Out in Front: Football Routs Princeton 39-14

Lowell K. Chow

Running back Clifton Dawson sprints for his record-breaking touchdown against Princeton, his 15th of the season.

For a quarter there, Princeton thought it had a shot.

Two Harvard miscues put the Tigers up 14-3 midway through the first half, as the Crimson beat itself again and again on senseless mistakes.

And then Harvard, undefeated and ranked No. 19 in the nation, quit fooling around.

Those 14 first-quarter points were all Princeton (4-2, 2-1 Ivy) would get before the defense clamped down, sophomore running back Clifton Dawson took off and the Crimson (6-0, 3-0) cruised to a 39-15 win at Princeton Stadium Saturday.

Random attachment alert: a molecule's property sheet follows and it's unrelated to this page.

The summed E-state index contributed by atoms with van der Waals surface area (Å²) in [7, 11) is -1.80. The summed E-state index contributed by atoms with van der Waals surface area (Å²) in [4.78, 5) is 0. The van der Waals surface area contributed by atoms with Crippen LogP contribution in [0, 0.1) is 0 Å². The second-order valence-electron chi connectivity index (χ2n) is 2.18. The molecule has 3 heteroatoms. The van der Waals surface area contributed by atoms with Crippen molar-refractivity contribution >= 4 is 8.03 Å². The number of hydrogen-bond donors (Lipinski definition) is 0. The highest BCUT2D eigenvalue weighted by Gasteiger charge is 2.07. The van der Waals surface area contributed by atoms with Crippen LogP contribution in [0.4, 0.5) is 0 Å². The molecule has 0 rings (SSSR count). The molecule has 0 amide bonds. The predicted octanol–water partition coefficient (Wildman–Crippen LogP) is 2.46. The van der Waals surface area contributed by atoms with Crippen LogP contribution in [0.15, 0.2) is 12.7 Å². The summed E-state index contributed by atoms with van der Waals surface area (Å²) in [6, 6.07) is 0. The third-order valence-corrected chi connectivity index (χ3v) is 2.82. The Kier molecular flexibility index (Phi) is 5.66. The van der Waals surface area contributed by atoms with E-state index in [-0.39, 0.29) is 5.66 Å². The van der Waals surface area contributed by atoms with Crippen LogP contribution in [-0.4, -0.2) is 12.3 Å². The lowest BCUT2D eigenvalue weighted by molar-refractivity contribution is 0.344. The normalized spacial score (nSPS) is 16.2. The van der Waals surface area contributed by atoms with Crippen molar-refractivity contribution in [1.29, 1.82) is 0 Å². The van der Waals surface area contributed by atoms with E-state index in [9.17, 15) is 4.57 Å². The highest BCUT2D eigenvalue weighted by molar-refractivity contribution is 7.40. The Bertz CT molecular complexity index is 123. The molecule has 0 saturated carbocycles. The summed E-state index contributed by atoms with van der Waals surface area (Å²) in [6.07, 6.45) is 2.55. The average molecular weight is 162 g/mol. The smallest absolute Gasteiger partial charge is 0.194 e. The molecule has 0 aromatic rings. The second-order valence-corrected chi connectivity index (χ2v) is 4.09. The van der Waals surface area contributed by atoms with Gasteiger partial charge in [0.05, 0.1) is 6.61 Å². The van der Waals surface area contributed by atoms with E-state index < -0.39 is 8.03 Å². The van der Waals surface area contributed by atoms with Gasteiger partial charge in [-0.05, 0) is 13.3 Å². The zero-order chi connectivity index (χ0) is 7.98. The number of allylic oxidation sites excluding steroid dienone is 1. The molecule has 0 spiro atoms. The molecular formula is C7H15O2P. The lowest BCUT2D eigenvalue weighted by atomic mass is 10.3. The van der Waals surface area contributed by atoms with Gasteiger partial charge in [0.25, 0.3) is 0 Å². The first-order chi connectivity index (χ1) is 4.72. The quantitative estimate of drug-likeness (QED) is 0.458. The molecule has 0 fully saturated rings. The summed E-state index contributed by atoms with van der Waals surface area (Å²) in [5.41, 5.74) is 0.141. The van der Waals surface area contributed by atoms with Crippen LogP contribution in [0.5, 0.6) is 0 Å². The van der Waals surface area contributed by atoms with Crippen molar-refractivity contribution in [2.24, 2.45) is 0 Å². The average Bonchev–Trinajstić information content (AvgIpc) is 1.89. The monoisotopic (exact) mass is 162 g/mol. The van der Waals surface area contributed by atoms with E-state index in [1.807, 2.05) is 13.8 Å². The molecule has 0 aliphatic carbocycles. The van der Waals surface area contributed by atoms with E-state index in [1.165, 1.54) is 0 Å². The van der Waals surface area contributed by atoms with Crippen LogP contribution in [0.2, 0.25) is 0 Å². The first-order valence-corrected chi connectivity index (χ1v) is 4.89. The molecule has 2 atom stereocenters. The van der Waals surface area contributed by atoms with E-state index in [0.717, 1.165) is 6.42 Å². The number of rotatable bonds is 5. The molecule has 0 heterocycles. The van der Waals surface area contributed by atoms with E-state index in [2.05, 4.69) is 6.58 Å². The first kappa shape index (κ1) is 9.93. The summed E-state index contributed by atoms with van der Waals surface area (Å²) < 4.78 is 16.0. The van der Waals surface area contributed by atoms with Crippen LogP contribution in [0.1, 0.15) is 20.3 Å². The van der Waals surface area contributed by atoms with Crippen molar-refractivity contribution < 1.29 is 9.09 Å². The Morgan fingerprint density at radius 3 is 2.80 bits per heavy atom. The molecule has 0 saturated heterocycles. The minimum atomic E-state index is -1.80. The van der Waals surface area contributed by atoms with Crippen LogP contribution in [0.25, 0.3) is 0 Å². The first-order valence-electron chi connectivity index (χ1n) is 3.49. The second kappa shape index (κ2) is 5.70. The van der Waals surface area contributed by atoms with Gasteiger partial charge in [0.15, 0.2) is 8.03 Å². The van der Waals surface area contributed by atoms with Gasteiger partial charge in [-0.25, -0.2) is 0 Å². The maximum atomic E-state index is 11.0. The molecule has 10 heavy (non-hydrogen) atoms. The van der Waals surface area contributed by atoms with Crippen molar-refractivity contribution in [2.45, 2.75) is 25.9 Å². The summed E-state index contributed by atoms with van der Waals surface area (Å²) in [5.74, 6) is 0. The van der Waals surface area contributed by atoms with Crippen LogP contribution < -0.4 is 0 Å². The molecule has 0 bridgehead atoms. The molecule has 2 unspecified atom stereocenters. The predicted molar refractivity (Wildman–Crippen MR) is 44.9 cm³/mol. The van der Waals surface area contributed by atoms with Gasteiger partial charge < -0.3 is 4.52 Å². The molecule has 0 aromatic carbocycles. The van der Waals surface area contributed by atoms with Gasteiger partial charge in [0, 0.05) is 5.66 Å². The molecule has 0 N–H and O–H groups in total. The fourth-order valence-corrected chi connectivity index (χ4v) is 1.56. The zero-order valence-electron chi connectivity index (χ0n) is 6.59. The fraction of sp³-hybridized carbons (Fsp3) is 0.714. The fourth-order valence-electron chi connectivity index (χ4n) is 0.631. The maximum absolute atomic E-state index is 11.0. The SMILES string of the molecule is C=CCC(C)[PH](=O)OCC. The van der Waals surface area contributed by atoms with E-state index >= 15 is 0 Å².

“It just took a bit of time for the offense to start clicking,” said captain quarterback Ryan Fitzpatrick, “but as soon as we did, we kind of got on a roll.”

Dawson finished with 201 rushing yards and three touchdowns, breaking the Harvard single-season records for rushing TDs with 14 and overall TDs with 15. Despite the presence of the two Ivy tackle leaders—Zak Keasey and Justin Stull, who entered the game with 59 apiece—Princeton was woefully ill-equipped to handle the talented Dawson, who crowned his day with an 80-yard breakaway touchdown run.

“I’m honored to be in the presence of such great backs that we’ve had at Harvard,” Dawson said, “and I think that the fact that I was able to accomplish such a feat midway through the season is a compliment to how well our offensive line has played.”